Today, it takes approximately 10 years and $1 billion to develop a new medicine, including new cancer treatments. The time and cost of development have been on the rise for the past 40 years.
It takes a great deal of resources and persistence to complete the lengthy trek from exploratory process to FDA-approved treatment.
During the past 20 years, the overall investment in research and development of new cancer therapies has been increasing. Sounds like we're on the right track... or are we?
Despite increased time and money invested, the probability of getting a new cancer medicine to patients has improved only slightly since the 1990s. Today, new cancer medicines take longer to bring to market than do therapies for other complex illnesses, including HIV. Without changes in the clinical trial and approval processes, that trend is likely to continue.
There are many reasons for longer development times. According to former FDA Deputy Commissioner Scott Gottlieb, one of the most important factors may be "an increasingly unreasonable hunger for statistical certainty on the part of the FDA."
We know more about the genetic mutations that trigger cancer. We're able to detect who has these genetic mutations. As a result, we can quickly learn who would benefit from a treatment targeting such triggers.
In recent years, however, the FDA has been demanding bigger studies that measure the average survival rate in trials of cancer patients instead of confirming that a specific targeted treatment has stopped a tumor from growing. The FDA claims that the larger studies protect patients from unsafe medicines. But as the chart above shows, such requirements result in an inordinate amount of time and expense needed to develop a medicine. And that deprives patients who are critically in need of new treatments.
Ironically, the FDA is taking the opposite approach it pursued in responding to pressure from HIV/AIDS activists. The agency established an accelerated approval process that delivered new medicines to market in 2 years instead of 10. Rather than denying access to treatment by conducting randomized trials with placebos, the FDA agreed to 3 things: First, it based approval on how well an HIV drug increased the number of healthy immune cells. Second, it allowed HIV patients and doctors to test new medicines in the "real world" and use that information to support approval. Third, it agreed to speed up the review of all that information through a fast-track approval pathway.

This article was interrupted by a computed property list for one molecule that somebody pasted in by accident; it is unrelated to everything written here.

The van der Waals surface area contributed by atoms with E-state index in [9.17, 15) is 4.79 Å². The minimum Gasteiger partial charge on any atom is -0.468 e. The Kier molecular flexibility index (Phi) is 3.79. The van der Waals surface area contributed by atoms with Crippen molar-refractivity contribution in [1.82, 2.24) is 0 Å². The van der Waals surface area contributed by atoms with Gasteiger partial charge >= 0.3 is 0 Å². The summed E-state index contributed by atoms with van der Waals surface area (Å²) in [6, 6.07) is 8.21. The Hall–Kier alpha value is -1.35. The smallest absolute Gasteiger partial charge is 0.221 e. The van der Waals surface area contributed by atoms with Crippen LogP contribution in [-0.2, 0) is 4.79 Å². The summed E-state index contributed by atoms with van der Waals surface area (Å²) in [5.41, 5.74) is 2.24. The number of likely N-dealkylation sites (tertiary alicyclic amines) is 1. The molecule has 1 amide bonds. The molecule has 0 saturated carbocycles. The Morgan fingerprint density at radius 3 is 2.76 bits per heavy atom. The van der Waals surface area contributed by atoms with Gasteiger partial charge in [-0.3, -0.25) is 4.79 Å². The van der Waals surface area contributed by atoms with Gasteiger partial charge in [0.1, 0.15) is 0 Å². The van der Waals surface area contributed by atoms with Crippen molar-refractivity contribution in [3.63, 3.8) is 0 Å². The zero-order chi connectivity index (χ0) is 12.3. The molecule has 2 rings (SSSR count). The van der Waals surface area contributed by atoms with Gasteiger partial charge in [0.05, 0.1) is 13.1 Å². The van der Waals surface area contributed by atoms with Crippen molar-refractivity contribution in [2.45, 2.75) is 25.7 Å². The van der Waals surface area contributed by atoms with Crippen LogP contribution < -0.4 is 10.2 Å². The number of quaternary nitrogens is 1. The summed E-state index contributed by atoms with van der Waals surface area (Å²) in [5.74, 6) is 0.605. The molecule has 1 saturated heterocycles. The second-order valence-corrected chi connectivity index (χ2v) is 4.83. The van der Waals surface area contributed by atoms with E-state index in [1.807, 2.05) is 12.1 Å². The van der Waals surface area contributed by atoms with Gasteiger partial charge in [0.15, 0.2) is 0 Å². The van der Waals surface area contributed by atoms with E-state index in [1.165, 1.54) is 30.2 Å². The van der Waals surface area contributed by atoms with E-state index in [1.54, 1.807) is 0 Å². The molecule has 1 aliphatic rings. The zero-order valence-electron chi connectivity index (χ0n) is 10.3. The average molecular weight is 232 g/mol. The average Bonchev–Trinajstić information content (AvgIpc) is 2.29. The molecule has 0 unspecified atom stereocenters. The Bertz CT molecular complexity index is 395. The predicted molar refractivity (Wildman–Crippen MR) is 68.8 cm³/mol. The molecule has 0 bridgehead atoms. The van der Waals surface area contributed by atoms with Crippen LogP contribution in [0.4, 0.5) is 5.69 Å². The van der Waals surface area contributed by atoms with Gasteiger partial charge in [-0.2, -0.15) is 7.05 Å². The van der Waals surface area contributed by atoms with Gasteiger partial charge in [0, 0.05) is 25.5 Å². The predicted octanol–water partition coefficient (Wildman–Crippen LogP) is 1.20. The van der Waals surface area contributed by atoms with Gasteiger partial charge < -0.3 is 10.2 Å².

Unfortunately, the accelerated approval approach has not been applied to the development of new cancer medicines. Despite the fact that companies are increasingly developing cancer medications that are more likely to work, the availability of these new therapies continues to lag.
Legislation passed in 1981 that provides tax breaks and longer patent protection for medicines that treat rare, often fatal, diseases known as "orphans" because they were overlooked by researchers.
Many new cancer medicines are for groups of people who have a specific cancer-causing genetic mutation. These medicines are classified as orphan drugs because they are intended to treat so-called orphan diseases, conditions that affect fewer than 200,000 persons in the United States.
The FDA is allowed to speed up the development and approval of medicines for orphan diseases. In particular, the FDA has the authority to allow drugs to be studied in these smaller patient groups without requiring the need to also give an inactive placebo, as done with other major illnesses. However, few cancer medicines have been granted fast-track or accelerated approval.
Cancer drugs going through a "special status, faster path" didn't go much faster at all. Between 2007 and 2011, patients got those much-needed medicines less than 1 month faster than those the FDA did not regard as special.
Orphan drug classification does not necessarily speed up the approval process. In fact, orphan therapies have actually taken longer than non-orphan therapies to get to patients.
While the number of new medicines for rare diseases increased from 10 in 1970 to more than 200 in 2010, it actually takes more time to get approval for orphan drugs than for other drugs. That means new cancer treatments actually could take longer to get FDA approval.
In 2010, the FDA refused to approve the only medicine that treats a rare and fatal lung disease called idiopathic pulmonary fibrosis. The medicine, pirfenidone, has been available in Japan since 2008 and in Europe since 2011. The FDA rejected the drug because it only showed efficacy in a single big trial, not the 2 large studies the FDA wanted but does not have to require for orphan medicines.
While new orphan designations have increased, the actual number of orphan drug approvals has declined between 1985 and 2010. In many cases, assigning a new medicine to a fast-track or accelerated orphan pathway doesn't count for much, even when researchers have a very good understanding about who will benefit from new treatments.
Our understanding of cancer today exceeds what we knew about HIV when new drugs for that disease were speeding through the FDA. New technologies, such as genomic and molecular testing, help researchers, doctors, and patients develop more personalized and predictive cancer treatments.
There are more than 700 targeted cancer treatments in development, each of them with the potential to impact cancer the way HIV therapies impacted AIDS. So why are we taking more time, not less?
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